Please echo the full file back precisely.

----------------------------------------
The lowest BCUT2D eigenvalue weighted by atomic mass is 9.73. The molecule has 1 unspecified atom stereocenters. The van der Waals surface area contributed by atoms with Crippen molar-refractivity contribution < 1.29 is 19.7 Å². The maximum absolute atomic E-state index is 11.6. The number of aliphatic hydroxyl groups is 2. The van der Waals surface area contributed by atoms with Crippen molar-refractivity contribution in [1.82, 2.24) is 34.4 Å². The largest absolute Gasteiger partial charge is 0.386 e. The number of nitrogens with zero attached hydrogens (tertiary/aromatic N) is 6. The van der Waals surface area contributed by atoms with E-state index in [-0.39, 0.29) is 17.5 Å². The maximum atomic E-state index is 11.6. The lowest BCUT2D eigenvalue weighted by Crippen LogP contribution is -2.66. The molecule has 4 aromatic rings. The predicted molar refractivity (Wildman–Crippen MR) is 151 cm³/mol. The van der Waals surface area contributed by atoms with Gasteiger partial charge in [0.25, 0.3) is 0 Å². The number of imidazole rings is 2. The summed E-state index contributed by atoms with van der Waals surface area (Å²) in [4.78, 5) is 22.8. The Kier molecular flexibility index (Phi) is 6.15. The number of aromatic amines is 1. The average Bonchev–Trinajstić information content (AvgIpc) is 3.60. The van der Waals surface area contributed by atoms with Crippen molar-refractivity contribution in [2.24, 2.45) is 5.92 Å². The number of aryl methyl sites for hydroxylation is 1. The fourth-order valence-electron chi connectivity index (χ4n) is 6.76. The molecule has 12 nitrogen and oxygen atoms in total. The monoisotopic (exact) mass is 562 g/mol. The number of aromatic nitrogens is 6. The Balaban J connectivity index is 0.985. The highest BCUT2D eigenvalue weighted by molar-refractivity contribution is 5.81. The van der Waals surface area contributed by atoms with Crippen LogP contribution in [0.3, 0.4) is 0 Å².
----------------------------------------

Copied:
The lowest BCUT2D eigenvalue weighted by atomic mass is 9.73. The molecule has 1 unspecified atom stereocenters. The van der Waals surface area contributed by atoms with Crippen molar-refractivity contribution < 1.29 is 19.7 Å². The maximum absolute atomic E-state index is 11.6. The number of aliphatic hydroxyl groups is 2. The van der Waals surface area contributed by atoms with Crippen molar-refractivity contribution in [1.82, 2.24) is 34.4 Å². The largest absolute Gasteiger partial charge is 0.386 e. The number of nitrogens with zero attached hydrogens (tertiary/aromatic N) is 6. The van der Waals surface area contributed by atoms with E-state index in [-0.39, 0.29) is 17.5 Å². The maximum atomic E-state index is 11.6. The lowest BCUT2D eigenvalue weighted by Crippen LogP contribution is -2.66. The molecule has 4 aromatic rings. The predicted molar refractivity (Wildman–Crippen MR) is 151 cm³/mol. The van der Waals surface area contributed by atoms with Gasteiger partial charge in [0.25, 0.3) is 0 Å². The number of imidazole rings is 2. The summed E-state index contributed by atoms with van der Waals surface area (Å²) in [4.78, 5) is 22.8. The Kier molecular flexibility index (Phi) is 6.15. The number of aromatic amines is 1. The average Bonchev–Trinajstić information content (AvgIpc) is 3.60. The van der Waals surface area contributed by atoms with Crippen molar-refractivity contribution in [2.24, 2.45) is 5.92 Å². The number of aryl methyl sites for hydroxylation is 1. The fourth-order valence-electron chi connectivity index (χ4n) is 6.76. The molecule has 12 nitrogen and oxygen atoms in total. The monoisotopic (exact) mass is 562 g/mol. The number of aromatic nitrogens is 6. The Balaban J connectivity index is 0.985. The highest BCUT2D eigenvalue weighted by molar-refractivity contribution is 5.81. The van der Waals surface area contributed by atoms with Crippen LogP contribution in [0.3, 0.4) is 0 Å².